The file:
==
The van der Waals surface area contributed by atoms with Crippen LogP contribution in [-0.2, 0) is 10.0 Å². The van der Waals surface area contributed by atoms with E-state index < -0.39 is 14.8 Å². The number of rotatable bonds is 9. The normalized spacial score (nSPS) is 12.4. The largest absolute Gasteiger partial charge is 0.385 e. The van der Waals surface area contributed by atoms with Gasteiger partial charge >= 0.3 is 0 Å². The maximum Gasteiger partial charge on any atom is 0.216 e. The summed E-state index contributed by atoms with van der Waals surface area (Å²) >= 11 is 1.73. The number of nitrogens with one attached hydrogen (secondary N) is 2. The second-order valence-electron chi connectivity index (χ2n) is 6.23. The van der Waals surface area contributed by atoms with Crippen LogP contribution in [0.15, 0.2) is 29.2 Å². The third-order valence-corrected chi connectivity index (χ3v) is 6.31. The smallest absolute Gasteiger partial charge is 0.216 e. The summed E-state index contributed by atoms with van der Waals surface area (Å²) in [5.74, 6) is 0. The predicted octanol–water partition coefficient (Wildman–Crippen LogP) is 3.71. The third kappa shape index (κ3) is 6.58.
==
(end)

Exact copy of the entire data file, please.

The van der Waals surface area contributed by atoms with Crippen LogP contribution in [-0.2, 0) is 10.0 Å². The van der Waals surface area contributed by atoms with E-state index < -0.39 is 14.8 Å². The number of rotatable bonds is 9. The normalized spacial score (nSPS) is 12.4. The largest absolute Gasteiger partial charge is 0.385 e. The van der Waals surface area contributed by atoms with Gasteiger partial charge >= 0.3 is 0 Å². The maximum Gasteiger partial charge on any atom is 0.216 e. The summed E-state index contributed by atoms with van der Waals surface area (Å²) >= 11 is 1.73. The number of nitrogens with one attached hydrogen (secondary N) is 2. The second-order valence-electron chi connectivity index (χ2n) is 6.23. The van der Waals surface area contributed by atoms with Crippen LogP contribution in [0.15, 0.2) is 29.2 Å². The third-order valence-corrected chi connectivity index (χ3v) is 6.31. The smallest absolute Gasteiger partial charge is 0.216 e. The summed E-state index contributed by atoms with van der Waals surface area (Å²) in [5.74, 6) is 0. The predicted octanol–water partition coefficient (Wildman–Crippen LogP) is 3.71. The third kappa shape index (κ3) is 6.58.